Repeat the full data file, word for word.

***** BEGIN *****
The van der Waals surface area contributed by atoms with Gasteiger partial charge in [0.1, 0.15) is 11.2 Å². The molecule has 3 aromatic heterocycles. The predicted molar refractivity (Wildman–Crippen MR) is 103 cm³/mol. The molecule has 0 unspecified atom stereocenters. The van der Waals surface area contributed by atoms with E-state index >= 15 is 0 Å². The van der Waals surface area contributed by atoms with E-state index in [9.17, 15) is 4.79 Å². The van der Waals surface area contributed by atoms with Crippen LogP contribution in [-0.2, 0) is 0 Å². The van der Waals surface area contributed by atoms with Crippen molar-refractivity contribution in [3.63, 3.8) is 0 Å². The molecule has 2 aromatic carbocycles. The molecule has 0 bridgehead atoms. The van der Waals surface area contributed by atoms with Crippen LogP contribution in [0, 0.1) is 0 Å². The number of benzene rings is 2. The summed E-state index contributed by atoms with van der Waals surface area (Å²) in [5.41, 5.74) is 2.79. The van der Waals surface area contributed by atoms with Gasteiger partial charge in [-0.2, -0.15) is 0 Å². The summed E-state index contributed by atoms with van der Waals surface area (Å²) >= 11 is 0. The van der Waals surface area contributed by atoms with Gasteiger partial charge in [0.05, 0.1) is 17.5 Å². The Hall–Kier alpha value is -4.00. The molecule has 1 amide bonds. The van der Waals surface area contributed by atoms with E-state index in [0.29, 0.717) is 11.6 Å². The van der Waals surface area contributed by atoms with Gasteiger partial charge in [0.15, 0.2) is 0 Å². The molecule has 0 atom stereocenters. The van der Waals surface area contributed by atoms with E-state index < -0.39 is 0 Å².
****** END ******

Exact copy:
The van der Waals surface area contributed by atoms with Gasteiger partial charge in [0.1, 0.15) is 11.2 Å². The molecule has 3 aromatic heterocycles. The predicted molar refractivity (Wildman–Crippen MR) is 103 cm³/mol. The molecule has 0 unspecified atom stereocenters. The van der Waals surface area contributed by atoms with E-state index >= 15 is 0 Å². The van der Waals surface area contributed by atoms with E-state index in [9.17, 15) is 4.79 Å². The van der Waals surface area contributed by atoms with Crippen LogP contribution in [-0.2, 0) is 0 Å². The van der Waals surface area contributed by atoms with Crippen molar-refractivity contribution in [3.63, 3.8) is 0 Å². The molecule has 2 aromatic carbocycles. The molecule has 0 bridgehead atoms. The van der Waals surface area contributed by atoms with Crippen LogP contribution in [0, 0.1) is 0 Å². The number of benzene rings is 2. The summed E-state index contributed by atoms with van der Waals surface area (Å²) in [5.41, 5.74) is 2.79. The van der Waals surface area contributed by atoms with Gasteiger partial charge in [-0.2, -0.15) is 0 Å². The summed E-state index contributed by atoms with van der Waals surface area (Å²) >= 11 is 0. The van der Waals surface area contributed by atoms with Gasteiger partial charge in [0.05, 0.1) is 17.5 Å². The Hall–Kier alpha value is -4.00. The molecule has 1 amide bonds. The van der Waals surface area contributed by atoms with E-state index in [0.29, 0.717) is 11.6 Å². The van der Waals surface area contributed by atoms with Gasteiger partial charge in [0.15, 0.2) is 0 Å². The molecule has 0 atom stereocenters. The van der Waals surface area contributed by atoms with E-state index < -0.39 is 0 Å².